- French conservatives on Sunday nominated former prime minister François Fillon as their presidential candidate.
- Alain Juppé, another former prime minister, lost the second voting round in the Republicans’ first-ever presidential primary with 33 to 67 percent support.
- Given the unpopularity of the ruling Socialist Party, Fillon is now the favorite to win the presidency in 2017. Read more “Conservative Fillon Triumphs in French Center-Right Primary”
There is a good chance François Fillon will prevail in the second round of the French center-right presidential primary next weekend. The former premier got 44 percent support in the first voting round on Sunday.
His closest rival, Alain Juppé, got 28 percent. Nicolas Sarkozy, the former president, received less than 21 percent support, forcing him out of the race.
It seems unlikely many of Sarkozy’s voters will switch to Juppé. Fillon takes a harder line on immigration and identity issues. Like Sarkozy, he also favors rapprochement with Russia.
Juppé, by contrast, emphasizes the need to heal divisions in French society and has spoken out against the right’s “Russophilia”. Read more “For French Right, Juppé Is the Safer Choice”
A major foreign-policy issue that divides the top three contenders for the French right’s presidential nomination is Russia.
BuzzFeed reports how Nicolas Sarkozy has transformed himself from a Vladimir Putin critic into a Vladimir Putin apologist since he lost the presidency in 2012.
The former president has criticized President François Hollande’s handling of relations with Russia. He argues the EU should suspend sanctions against Russia. And most controversially, the former president has endorsed a referendum annexing Crimea to Russia, a view that puts him at odds with most UN states.
François Fillon, Sarkozy’s former prime minister, has struck a conciliatory tone as well.
He told the magazine Valeurs actuelles this week it was “fortunate” Russia had intervened in the Syrian conflict, otherwise the self-proclaimed Islamic State might have reached Damascus by now.
In reality, Russia’s objective in Syria is to prop up the regime of Bashar al-Assad. It has not prioritized fighting the Islamic State, which mostly does battle with Western-backed forces in Iraq and Syria. Read more “Russia Divides French Right’s Presidential Contenders”
- Former prime ministers François Fillon and Alain Juppé got the most support in the first round of the French center-right’s presidential primary on Sunday.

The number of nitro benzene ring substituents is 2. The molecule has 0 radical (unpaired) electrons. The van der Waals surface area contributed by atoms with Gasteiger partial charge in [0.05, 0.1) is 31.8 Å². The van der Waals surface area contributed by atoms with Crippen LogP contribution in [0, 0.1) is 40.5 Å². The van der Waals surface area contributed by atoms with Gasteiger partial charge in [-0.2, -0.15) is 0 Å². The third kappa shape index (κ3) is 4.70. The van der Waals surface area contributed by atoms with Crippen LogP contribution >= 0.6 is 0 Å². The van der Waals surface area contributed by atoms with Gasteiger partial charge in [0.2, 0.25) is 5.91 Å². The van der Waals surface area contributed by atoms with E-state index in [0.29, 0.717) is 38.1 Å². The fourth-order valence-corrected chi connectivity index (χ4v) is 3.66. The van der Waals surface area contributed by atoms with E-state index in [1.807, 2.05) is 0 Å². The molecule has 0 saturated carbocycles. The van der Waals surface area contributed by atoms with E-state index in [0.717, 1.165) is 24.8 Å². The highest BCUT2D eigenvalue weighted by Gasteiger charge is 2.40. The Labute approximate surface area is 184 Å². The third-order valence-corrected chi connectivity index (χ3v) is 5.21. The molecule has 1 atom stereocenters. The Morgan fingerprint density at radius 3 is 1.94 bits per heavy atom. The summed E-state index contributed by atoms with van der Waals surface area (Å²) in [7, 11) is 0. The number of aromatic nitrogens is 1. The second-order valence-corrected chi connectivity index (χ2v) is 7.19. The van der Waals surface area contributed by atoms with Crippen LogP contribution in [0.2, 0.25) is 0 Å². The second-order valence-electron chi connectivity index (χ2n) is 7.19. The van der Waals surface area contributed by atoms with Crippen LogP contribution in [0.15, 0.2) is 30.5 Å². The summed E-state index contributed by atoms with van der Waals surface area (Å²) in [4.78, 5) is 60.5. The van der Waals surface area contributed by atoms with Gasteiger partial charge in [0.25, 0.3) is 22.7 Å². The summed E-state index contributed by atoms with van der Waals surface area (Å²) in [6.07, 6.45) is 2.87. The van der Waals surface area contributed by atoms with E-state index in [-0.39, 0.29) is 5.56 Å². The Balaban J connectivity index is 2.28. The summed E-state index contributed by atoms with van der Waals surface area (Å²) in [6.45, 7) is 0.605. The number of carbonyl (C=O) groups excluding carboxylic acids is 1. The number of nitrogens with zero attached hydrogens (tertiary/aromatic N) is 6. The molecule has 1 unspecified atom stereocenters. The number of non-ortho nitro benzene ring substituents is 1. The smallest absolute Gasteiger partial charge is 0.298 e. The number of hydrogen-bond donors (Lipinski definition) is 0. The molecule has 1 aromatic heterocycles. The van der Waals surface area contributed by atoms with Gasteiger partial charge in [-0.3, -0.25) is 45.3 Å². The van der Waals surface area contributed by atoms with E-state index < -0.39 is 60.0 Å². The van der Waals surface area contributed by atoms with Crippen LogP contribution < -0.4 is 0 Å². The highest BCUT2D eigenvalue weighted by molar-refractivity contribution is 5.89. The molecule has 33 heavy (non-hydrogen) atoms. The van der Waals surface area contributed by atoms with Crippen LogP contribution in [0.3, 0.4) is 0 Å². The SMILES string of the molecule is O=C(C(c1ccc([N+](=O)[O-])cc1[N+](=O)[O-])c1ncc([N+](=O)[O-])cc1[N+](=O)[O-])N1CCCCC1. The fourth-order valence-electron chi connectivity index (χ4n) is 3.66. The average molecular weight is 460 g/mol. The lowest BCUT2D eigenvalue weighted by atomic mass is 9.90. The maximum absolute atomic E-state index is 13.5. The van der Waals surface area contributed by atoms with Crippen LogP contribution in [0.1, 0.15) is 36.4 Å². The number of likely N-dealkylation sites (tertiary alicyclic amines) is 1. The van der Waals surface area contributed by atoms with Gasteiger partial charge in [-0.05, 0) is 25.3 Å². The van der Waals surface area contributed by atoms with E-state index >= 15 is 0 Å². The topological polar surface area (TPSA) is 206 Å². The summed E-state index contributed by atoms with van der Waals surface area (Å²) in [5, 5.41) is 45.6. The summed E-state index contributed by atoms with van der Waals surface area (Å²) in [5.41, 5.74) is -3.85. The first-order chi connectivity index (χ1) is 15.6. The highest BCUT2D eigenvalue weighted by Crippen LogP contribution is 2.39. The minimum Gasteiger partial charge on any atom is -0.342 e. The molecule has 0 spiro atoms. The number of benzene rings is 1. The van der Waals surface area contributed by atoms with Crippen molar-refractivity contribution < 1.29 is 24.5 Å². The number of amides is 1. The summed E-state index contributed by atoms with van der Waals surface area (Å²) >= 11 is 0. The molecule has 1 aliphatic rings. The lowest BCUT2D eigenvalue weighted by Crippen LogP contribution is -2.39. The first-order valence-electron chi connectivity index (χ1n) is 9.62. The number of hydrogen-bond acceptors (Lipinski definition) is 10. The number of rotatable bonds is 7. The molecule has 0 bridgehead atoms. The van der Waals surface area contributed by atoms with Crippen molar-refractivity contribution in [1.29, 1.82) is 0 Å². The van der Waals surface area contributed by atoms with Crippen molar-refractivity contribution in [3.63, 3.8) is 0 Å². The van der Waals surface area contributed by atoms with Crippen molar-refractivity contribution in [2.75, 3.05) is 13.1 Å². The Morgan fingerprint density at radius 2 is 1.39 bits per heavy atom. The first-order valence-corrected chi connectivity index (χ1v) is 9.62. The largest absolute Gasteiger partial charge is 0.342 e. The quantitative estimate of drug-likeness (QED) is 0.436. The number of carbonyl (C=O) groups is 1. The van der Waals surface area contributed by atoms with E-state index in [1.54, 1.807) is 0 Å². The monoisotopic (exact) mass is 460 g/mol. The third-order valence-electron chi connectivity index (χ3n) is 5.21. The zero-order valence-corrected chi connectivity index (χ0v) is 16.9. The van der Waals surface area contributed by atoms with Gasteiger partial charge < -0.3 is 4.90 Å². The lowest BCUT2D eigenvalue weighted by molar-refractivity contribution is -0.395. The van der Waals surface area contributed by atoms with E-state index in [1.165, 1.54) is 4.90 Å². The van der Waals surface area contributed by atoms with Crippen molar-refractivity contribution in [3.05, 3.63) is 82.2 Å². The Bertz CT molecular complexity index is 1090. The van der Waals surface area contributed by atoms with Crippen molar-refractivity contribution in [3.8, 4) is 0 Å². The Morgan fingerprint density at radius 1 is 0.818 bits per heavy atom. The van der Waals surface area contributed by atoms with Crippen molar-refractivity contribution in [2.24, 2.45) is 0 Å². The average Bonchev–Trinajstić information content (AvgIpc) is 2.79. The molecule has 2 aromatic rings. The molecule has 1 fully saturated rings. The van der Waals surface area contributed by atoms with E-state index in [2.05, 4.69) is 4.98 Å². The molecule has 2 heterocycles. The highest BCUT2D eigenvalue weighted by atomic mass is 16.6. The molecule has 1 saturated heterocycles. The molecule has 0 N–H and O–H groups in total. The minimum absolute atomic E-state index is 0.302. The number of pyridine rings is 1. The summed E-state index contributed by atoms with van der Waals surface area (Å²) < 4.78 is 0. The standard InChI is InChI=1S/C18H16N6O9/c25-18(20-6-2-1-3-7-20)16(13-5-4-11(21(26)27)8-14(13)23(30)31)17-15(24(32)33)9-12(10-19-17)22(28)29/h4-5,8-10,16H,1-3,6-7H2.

- Of the two, Juppé is the more mainstream and pro-European candidate.
- Nicolas Sarkozy, the former president, placed third and was eliminated from the contest.
- The winner will be decided in a second voting round next week. Read more “Former Premiers Knock Sarkozy Out of Presidential Contest”
Polls suggest former French president Nicolas Sarkozy’s right-wing strategy to win his party’s presidential nomination is not paying off.
After the seven Republican candidates vying to replace François Hollande, the Socialist Party incumbent, next year participated in the first televised debate of the primary last week, Alain Juppé, a former prime minister, remained in the lead with almost 40 percent support.
Sarkozy is polling around 33 percent. Read more “Sarkozy’s Hard Line Pushes Center-Right Voters to Juppé”
The two leading contenders for the French right’s presidential nomination are drawing different lessons from the EU referendum across the Channel.
Nicolas Sarkozy, the former president who sees the Euroskeptic Front national as the biggest threat to his party, Les Républicains, argues that Britain’s exit is a wake-up call for the rest of Europe. He wants sweeping treaty changes to take power away from the European Commission and create a joint Franco-German presidency of the eurozone.
Sarkozy has previously called for a revision of the Schengen free-travel area to make it harder for immigrants to cross the bloc’s internal borders.
His rival, Alain Juppé, a former prime minister who appeals more to French voters in the center, agrees that Europe needs to take a step back. He has proposed a pause on enlargement and wants fewer rules coming out of Brussels.
But he also argues now is the time to reinvigorate the European Union with new purpose. “For France, Europe doesn’t make sense if it isn’t a political project,” he writes.
That’s the view across the south. Italy and Spain argue the answer to Brexit is “more Europe” whereas Central and Northern European member states, including the Netherlands and Poland, fear that would only aggravate Euroskepticism. Read more “British EU Exit Divides French Presidential Hopefuls”